As the economy continues to recover, many companies are seeking ways to streamline efficiency without spending a fortune. One area of efficiency that has seen a significant boost recently is low cost computing.
Currently, the UK-based Raspberry PI Foundation is getting ready to release what is being hailed as the $35 computer. Unlike many past attempts at sub-$100 PCs, this PC can run Ubuntu, stream 1080i video and provide connectivity video output to PC monitors and TVs of all types. The Raspberry PI seems like it might be like a super-low cost thin client, when in reality it's a fully functional standalone PC.
Now, as exciting as it is to have access to computers that range from $25 for 128MB to $35 for the full 256 MB unit, there are some concerns that need to be addressed. And one of these concerns is whether you’ll be able to readily buy one of these computers.
In order for super-cheap computing to take off, it would help to have more than one group selling a reliable product. Thankfully, this appears to be on the horizon, even if it's not always at a $35 price point.
For example, the CuBox may cost more at $135, but it offers the end user more out of the box. First, you can pre-order yours now instead of waiting for the Raspberry PI to offer pre-ordering themselves. Secondly, you can get more RAM for your unit with a rock solid 1GB vs the 128-256MB seen with the Raspberry PI.
The more expensive CuBox will be the more likely candidate for developers looking to get their hands on a low cost PC than the Raspberry PI. Why is this? Because the Raspberry PI is (mostly) going to be offered to non-profit organizations while the CuBox will be available on a first come first served basis.
The big question that remains in my mind: who will end up being the buyer for these low cost PCs? The CuBox is marketed as a development platform, while the Raspberry PI is designed to meet the computing needs of schools and other non-profits. In either case, I don't expect to see low cost computers making their way into big box stores anytime soon.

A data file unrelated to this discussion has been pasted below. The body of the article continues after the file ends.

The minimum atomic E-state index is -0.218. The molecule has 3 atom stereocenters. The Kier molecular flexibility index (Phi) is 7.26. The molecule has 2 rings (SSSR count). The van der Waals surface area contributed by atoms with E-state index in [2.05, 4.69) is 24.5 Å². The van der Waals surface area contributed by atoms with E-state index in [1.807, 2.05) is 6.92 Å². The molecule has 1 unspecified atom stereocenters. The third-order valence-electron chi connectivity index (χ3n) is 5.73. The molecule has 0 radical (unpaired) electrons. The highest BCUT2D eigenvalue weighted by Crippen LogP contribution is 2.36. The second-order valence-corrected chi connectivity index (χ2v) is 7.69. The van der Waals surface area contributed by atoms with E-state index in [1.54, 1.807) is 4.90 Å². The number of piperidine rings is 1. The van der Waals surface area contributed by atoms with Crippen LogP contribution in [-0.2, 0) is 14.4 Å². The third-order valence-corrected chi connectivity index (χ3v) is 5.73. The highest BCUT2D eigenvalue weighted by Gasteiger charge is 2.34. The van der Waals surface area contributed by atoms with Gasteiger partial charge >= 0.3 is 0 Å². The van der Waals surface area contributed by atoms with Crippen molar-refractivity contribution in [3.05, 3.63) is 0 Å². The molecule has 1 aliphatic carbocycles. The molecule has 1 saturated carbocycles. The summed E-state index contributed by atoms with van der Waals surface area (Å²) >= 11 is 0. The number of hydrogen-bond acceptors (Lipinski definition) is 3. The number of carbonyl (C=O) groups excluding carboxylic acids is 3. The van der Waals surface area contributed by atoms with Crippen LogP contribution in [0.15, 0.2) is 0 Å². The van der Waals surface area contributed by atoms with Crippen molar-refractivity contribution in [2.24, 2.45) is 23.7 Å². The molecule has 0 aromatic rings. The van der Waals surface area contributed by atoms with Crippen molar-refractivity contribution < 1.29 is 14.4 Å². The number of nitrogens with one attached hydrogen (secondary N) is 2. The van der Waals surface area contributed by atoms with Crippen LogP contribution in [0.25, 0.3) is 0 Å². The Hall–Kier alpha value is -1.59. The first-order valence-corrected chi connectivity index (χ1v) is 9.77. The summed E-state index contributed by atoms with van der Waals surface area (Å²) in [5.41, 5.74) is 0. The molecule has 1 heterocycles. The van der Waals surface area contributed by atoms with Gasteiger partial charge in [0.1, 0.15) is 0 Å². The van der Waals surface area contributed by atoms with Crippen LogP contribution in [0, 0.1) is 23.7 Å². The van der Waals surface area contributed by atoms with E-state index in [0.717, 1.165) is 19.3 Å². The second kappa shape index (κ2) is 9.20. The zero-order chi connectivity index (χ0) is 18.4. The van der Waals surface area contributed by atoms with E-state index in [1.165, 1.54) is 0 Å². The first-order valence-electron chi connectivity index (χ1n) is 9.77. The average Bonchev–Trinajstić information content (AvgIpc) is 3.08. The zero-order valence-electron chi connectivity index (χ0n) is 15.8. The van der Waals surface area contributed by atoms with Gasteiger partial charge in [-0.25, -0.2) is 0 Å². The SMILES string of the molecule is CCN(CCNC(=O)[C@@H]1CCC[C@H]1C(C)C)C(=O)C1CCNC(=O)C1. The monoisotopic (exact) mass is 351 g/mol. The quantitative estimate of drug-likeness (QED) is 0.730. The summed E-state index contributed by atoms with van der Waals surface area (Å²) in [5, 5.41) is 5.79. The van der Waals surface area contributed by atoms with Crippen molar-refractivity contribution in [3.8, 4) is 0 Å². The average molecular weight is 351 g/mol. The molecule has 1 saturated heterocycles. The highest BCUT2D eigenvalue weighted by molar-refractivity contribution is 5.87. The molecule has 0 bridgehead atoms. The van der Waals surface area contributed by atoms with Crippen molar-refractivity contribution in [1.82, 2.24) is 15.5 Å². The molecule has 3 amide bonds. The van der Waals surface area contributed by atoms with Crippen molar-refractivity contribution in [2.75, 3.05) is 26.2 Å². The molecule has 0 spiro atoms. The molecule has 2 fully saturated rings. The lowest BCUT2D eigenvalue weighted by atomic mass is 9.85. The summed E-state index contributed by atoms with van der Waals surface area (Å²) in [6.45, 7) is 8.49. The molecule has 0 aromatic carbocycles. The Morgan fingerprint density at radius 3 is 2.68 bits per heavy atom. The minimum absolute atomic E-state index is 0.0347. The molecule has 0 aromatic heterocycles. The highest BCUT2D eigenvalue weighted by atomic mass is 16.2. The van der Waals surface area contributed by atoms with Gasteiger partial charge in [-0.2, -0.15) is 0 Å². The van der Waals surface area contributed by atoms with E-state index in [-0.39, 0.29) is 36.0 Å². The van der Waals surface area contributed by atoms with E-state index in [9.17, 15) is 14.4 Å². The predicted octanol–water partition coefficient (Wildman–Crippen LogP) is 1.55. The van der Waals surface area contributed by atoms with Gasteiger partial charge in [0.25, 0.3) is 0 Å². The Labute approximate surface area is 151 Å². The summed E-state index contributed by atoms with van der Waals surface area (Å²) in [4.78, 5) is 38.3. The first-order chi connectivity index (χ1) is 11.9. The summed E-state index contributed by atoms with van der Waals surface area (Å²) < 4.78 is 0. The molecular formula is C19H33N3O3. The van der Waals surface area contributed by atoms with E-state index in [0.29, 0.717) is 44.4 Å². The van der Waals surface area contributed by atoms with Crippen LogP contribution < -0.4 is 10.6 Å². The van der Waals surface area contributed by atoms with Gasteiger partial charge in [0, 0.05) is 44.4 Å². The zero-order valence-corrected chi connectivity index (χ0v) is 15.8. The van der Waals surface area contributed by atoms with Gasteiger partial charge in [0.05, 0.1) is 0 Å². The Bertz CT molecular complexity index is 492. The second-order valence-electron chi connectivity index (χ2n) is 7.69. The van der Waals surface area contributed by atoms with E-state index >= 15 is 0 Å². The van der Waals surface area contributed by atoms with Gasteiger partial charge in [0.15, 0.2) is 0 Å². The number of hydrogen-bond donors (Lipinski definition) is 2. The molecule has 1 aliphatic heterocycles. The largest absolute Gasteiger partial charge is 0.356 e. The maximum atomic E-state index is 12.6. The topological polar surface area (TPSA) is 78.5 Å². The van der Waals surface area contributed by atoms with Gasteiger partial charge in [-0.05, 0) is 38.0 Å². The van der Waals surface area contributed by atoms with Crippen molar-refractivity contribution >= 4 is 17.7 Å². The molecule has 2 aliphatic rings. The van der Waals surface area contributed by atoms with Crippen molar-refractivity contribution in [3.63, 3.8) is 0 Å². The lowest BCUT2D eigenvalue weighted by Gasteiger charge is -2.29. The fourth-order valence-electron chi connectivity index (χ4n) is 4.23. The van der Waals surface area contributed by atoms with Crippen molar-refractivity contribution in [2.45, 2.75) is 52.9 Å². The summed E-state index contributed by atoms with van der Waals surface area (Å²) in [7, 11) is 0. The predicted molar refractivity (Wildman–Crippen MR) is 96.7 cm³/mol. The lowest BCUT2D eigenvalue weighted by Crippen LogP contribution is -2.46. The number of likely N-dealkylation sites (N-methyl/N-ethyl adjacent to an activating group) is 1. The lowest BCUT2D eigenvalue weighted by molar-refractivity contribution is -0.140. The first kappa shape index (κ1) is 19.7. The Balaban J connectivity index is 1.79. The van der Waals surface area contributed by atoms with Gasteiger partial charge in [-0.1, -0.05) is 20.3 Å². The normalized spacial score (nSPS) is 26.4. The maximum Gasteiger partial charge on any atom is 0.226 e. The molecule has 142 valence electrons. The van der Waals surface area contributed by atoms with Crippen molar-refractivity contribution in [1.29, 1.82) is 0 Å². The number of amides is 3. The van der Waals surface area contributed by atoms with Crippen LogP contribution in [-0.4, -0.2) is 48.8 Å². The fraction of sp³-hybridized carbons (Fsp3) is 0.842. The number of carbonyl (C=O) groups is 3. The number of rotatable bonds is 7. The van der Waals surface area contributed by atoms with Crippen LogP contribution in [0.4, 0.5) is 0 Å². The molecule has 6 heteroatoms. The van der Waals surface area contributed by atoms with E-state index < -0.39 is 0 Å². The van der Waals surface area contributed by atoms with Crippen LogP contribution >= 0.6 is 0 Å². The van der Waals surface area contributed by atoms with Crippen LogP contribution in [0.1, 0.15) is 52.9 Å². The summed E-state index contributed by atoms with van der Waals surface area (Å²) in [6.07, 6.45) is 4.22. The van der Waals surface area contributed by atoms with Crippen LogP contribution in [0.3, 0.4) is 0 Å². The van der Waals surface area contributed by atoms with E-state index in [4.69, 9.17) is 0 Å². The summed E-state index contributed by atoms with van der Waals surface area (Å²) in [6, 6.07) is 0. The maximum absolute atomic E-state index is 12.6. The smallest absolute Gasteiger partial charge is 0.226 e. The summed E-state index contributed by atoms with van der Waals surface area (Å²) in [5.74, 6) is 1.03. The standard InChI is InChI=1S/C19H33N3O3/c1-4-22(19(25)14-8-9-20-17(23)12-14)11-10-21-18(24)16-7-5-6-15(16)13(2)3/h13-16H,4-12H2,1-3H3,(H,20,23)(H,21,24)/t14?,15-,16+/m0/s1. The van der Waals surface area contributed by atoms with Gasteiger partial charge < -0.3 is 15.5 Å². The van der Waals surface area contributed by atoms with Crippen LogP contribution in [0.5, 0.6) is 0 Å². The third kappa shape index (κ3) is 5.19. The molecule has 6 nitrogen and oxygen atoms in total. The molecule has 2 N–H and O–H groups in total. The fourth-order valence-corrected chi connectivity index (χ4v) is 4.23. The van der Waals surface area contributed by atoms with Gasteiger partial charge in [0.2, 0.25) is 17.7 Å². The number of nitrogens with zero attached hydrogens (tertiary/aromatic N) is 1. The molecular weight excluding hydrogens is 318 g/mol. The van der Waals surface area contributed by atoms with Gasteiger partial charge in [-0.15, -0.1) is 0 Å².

Access to distributed computing
The concept behind distributed computing isn't anything new. Giving away CPU cycles has been a big thing among computer enthusiasts for years with programs such as SETI@home, in addition to other distributed computing concepts.
But it's really not worthwhile for anyone to participate in if it means running a full-sized PC 24/7. Plus, it also means that you won’t be able to run a distributed computing network in-house since it would require a ton of additional resources.
This means that if you have a few rooms full of these sub-100 dollar PCs running distributed computing software with a common goal in mind, private companies would able to create their own virtual supercomputers on the cheap.
Even better, there's no need for soliciting assistance from the outside world such as we've seen from other distributed computing projects. So any large distributed computing projects that a company would rather keep in-house would definitely be workable.
How much computer do we need?
Over the years, I've seen many people fall victim to the “newer is better” PC marketing nonsense put forth by many PC manufacturers. And while it's important for some intensive tasks to have access to the best resources possible, not every computer out there needs 4 Gbs of RAM with the latest processor.
Depending on the duties assigned to the workstation in question, it's entirely possible that a lower powered, low cost PC might be a great match for most common computing needs.
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